Marquay McDaniel had the opportunity to speak with the media about the Red & White’s receiving corps, preparations for the 2020 campaign, and more.
Here’s what the Stampeders receivers coach – and former on-field standout – had to say about the upcoming season:
On the young Canadian talent, including Hergy Mayala and Richard Sindani:
“They’re young but made some plays in this league right … I told Richie (Sindani) he has to have that confidence, he has all the tools of a good football player. If he wants to take his game to that next level he has to have that confidence in himself … Hergy, he just got comfortable in the offence towards the end of last season, you could just see him making plays. He’s a good route runner, and can do a lot of different things in the offence. The main thing with those guys is experience, it’s big. I think you get better the more experience you get.
On his return to Calgary:
“I’m familiar with a lot of the coaches and even some of the players here were here when I played. Definitely I’m familiar with the coaches, how things are run, and being familiar with the system, too, is a big thing. Calgary has always felt like a second home to me anyways – anytime I come back here to Calgary it just always feels good.”
On COVID-19 affecting the CFL season:
“There’s not much you can do, right? I’ve always been a roll with the punches type, you can’t really worry about stuff you can’t control. I would love to be on the field with the players, I think that’s where I think I can make my mark with them so that’s one thing I’m kind of missing out on right now. But at the same time right now I’m getting more time to go over the details of the offence and little stuff like that, watching more film and evaluating these guys, too. It’s a gift and a curse. I feel bad for the players emotionally man, I couldn’t imagine being in that situation. Especially for veteran players, your years are counting down and you miss half the season or the whole year.”
On 2020 draft picks Trivel Pinto and Rysen John:
“Both have a lot of talent. I think Pinto reminds me of a Hergy type of receiver but with more speed. Watching his college film you can see he can do a lot of things, he can get down the field vertical but he’s also a smart kid who can run routes in zones and know those defences. And Rysen, he’s a big man, a 6’7 receiver who can go up and get the ball. I saw him on tape catch a ball with four people around him. My whole thing with receivers is teaching them the game, it might be a little different from college, but also working on stuff they might not be that great at … guys can be weak in certain areas and I hope I get the chance to (help them.)”
On the difference between coaching and playing:
“It’s way different. It was way easier being a player, in my opinion. Of course the hours are different, but for me it’s looking at the big picture. As a player you had to know defences, and to me as a coach you have to figure out, ‘ok, how do I want to attack these defences?’ I’m still learning a lot in that area. I think being in Montreal last year I took a big step in that and then being around these coaches here, these guys are some smart good coaches. I always tell people that playing is kind of like checkers, I make a move the defender makes a move. As a coach, it’s almost like chess. You got to see what the defence is doing and make a move to counter theirs. From a coaching standpoint you just have to see the big picture.”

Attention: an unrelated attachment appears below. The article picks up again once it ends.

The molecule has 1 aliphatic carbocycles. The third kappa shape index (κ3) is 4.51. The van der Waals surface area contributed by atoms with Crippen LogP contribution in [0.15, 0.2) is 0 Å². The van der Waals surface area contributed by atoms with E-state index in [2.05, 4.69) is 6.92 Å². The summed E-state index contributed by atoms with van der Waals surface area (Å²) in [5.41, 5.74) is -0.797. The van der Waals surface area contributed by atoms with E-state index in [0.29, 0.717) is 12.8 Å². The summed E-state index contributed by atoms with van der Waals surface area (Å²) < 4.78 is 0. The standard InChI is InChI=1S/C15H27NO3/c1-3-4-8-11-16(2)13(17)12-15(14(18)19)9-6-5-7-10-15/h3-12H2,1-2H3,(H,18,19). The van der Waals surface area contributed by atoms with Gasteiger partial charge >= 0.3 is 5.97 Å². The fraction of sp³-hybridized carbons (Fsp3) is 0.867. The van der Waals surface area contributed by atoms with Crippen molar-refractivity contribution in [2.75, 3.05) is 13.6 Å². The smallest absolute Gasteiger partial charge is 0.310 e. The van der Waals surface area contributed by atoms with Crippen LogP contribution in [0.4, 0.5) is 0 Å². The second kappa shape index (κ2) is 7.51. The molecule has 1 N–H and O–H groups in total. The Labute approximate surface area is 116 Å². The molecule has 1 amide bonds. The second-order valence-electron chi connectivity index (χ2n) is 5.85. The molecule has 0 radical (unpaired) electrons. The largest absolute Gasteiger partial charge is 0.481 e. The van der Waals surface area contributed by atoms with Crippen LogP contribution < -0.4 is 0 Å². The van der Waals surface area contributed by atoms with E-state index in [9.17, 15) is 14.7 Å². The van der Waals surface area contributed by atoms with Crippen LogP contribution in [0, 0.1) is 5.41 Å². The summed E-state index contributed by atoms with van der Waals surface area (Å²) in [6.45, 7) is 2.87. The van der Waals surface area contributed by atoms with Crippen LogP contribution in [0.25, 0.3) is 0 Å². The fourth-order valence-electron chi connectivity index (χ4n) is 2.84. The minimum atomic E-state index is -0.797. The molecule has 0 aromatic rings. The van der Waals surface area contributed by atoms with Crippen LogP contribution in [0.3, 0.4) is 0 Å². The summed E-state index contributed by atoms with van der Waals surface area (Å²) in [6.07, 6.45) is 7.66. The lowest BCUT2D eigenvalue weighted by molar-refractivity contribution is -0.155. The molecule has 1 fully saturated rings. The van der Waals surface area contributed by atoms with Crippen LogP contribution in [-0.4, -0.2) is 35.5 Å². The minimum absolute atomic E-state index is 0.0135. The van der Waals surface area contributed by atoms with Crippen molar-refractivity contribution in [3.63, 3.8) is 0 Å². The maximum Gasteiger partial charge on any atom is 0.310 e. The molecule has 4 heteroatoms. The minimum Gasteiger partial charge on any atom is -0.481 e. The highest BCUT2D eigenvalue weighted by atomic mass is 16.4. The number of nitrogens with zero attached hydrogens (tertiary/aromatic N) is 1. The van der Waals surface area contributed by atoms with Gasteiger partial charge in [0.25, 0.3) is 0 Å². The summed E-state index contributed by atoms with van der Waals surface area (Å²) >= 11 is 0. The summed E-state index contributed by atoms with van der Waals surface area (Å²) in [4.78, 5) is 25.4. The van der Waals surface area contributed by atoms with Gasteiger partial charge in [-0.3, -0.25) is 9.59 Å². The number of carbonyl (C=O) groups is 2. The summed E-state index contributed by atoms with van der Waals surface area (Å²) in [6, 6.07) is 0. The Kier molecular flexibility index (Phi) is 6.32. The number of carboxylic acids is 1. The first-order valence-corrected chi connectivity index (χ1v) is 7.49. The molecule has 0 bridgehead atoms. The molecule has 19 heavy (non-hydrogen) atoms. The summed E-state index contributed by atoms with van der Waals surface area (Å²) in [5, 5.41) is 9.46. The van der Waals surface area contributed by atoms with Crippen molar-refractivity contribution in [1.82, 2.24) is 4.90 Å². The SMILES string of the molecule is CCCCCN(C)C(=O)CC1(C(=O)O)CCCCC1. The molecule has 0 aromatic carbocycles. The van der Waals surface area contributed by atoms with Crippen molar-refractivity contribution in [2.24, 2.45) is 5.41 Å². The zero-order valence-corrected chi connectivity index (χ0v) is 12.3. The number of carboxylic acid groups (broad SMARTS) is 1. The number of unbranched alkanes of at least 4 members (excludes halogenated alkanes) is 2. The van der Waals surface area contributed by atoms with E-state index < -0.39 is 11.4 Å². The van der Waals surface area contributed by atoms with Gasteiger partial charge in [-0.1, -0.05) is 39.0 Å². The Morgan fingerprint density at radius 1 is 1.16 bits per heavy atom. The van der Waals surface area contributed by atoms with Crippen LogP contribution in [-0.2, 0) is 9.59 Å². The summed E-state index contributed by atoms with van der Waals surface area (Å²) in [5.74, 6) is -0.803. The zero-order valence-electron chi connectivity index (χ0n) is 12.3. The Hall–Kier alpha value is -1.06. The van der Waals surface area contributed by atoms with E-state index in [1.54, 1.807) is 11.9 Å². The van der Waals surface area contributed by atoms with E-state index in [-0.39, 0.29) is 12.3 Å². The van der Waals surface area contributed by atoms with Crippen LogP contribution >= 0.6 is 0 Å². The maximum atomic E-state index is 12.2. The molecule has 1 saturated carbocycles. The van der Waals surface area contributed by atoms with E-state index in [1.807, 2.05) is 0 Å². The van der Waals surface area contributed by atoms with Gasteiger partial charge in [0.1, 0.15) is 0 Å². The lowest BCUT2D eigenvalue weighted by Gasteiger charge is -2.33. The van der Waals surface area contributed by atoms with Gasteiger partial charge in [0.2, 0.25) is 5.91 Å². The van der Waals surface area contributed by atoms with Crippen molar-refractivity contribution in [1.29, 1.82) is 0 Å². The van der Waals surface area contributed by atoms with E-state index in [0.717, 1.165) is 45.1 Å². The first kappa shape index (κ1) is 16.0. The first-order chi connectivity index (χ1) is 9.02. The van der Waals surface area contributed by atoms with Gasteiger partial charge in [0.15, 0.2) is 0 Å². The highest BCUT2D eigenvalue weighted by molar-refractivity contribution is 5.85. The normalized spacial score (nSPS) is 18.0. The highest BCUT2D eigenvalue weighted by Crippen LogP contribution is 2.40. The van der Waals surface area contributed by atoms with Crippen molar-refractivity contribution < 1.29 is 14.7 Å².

On a Kamar Jorden comeback:
“Talking to him around the time I came back to Calgary he said he was feeling good and feeling better than he did at the end of last year. I saw him running routes and he looked like he was back to normal. I thought at the end of last year when he tried to come back I think he was back to being KJ, or close to it. And seeing him run around outside it looked like he was pretty much back to normal or close to it. I’m hoping he’s healthy and has no setbacks, he was looking good out there.”
On the Black Lives Matter movement:
“It looks like it’s heading that direction (towards getting better) because you see stuff actually happening, you see people being held accountable. You see a lot of other people speaking up … I went to a rally out here in Calgary and I think the thing that made me happiest was the support from other people. People that don’t look like me, people who hear about stuff ad it may not affect them but they were right there on the front line. I think now you see a lot of athletes who are saying they will kneel with their payers or their brothers if that’s what they want to do. It’s not a form of disrespect towards the flag, it’s about equality. I think more people are speaking up now and more people are understanding it’s been a problem … I hope things get better, it’s been happening for too long. You just want to see people held accountable in the long run.”
On filling Reggie Begelton’s position after his departure to the NFL:
“KJ, looking the way he does you would hope he would just come in and fill that spot. That’s one thing about Calgary, when someone leaves someone back fills the spot. That’s how it’s always been, the talent is always going to be here. With that, there’s guys who didn’t play much last year that gained some experience. That’s the big thing about pro football, the more experience guys can get (the better). Injuries are going to happen so to have guys who are ready to plug in (is important).
On Bo Levi Mitchell:
“That’s big, that’s number one for me as was receiver. To me, Bo is the best quarterback in the game, I know he had some injuries last year so hopefully everything is good with him. Bo being under centre makes everything better.”